It is hard to believe that next month marks one year since Superstorm Sandy slammed into the East Coast, flooding streets, tunnels and cutting power in many towns. Beyond causing $65 billion in damage, the storm highlighted the vulnerabilities of our aging telephone network and the broader need to modernize and upgrade our nation’s communications infrastructure to bring 21st Century services and capabilities to all Americans.
There is an urgent need to complete the upgrade of the century-old telephone network, and replace it with a sparkling new broadband communications system that links to the Internet; moves information, data, and video at lightning speed; and carries our voice “phone” calls, too. It’s an exciting change that creates jobs, opens the door to improved schooling, and enhances access to medical care among other benefits.
It also means saying goodbye to a familiar friend – the old telephone network that’s enabled us to chat with friends and family from the comfort of our own homes for more than 100 years. A marvel of the 20th Century, that system is now becoming obsolete, surpassed by broadband technologies capable of delivering phone calls and offering a myriad of new communications services and applications.
The switch to the next-generation network is invigorating; it’s beneficial and, as the consumer group Public Knowledge has pointed out, “It’s inevitable.” In fact, the vast majority of Americans, perhaps 75 percent, have already made the move. Their house phone, which may look and feel just like what they’ve always had, is now connected to and powered by the same broadband technology that connects their computers to the Internet and can deliver high-definition TV programs, as well. With so many making the switch, the old network has grown redundant and increasingly costly to operate and maintain. In fact, some manufacturers have already pulled the plug and stopped making antiquated equipment for the telephone network, such as the circuit switches used to connect calls.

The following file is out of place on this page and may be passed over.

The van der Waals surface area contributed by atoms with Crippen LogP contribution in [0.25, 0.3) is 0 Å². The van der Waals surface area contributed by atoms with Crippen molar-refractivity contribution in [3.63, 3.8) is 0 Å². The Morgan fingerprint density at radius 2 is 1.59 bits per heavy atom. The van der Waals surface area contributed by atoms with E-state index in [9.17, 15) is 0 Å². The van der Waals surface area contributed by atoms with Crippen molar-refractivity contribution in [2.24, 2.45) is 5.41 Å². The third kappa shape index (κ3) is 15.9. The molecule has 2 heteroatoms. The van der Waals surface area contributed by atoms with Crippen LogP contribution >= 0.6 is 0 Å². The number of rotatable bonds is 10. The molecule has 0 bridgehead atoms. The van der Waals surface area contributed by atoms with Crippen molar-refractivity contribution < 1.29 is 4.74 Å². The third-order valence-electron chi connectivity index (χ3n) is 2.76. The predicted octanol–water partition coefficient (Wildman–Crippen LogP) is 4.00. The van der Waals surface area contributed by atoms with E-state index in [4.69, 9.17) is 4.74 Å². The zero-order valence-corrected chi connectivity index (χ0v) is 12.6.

This nationwide upgrade and modernization requires thought and planning, and should be undertaken in a way that protects consumers and assures that basic voice service remains available and reliable. That’s why we ought to do it now – while the existing phone system can provide a “safety net” as a back-up for any potential glitch or surprise that might arise during the complex transition toward a new and modern technology.
Although inevitable, the move to the network of the future is gradual enough that we now have an opportunity to direct and shape it in a seamless way for America’s consumers. Since we know it’s coming, we owe it to ourselves to make sure it happens the right way and ensure that any potential disruptions are minimized for those who choose to arrive late to the high-speed broadband age.
Central to a smooth transition is having public dialogue among all stakeholders – consumers, telecom companies, suppliers, and regulators – to help set the rules of the road for the new network. Under a collaborative process, we should arrive at key principles to guide us – perhaps beginning with five concepts recently proposed by Public Knowledge – service for all, competition, reliability, consumer protection, and public safety.
In addition to overarching principles, important technical activity, such as geographic field tests, must commence to better understand what works and what doesn’t in real life and to find solutions for the issues that will inevitably arise. Such advance testing, similar to the trials conducted for America’s switch to digital TV, is the best way to protect consumers. Trials give us the chance to come up with fixes now while the old telephone network is in place to lessen any potential consumer disruption associated with the switchover.
Upgrading and deploying modern broadband networks in a controlled, supervised fashion with “safety net” functionality in place is far superior to inaction. Beyond the obsolescence that is rapidly diminishing the circuit-switched network, as we witnessed during the past hurricane season, our nation’s older telephone system is highly susceptible to the forces of nature and the physical destruction they can bring.
In the future, when natural disasters obliterate legacy telephone networks, service restoration for consumers and businesses will be achieved through the deployment of new wireless and/or broadband network technologies. Under those circumstances, network upgrades occur without the benefit of the existing copper telephone network and the likelihood of consumer inconvenience and disruption being much greater.
Right now, we have the gift of time to get the path toward modernization right by devising a smart new framework tailored for next-generation communications. But without an action plan, such as starting local market trials, some of that time slips away each day. We need to get working without further delay so that the transition to 21st Century communications is a step forward for all and a step backward for none.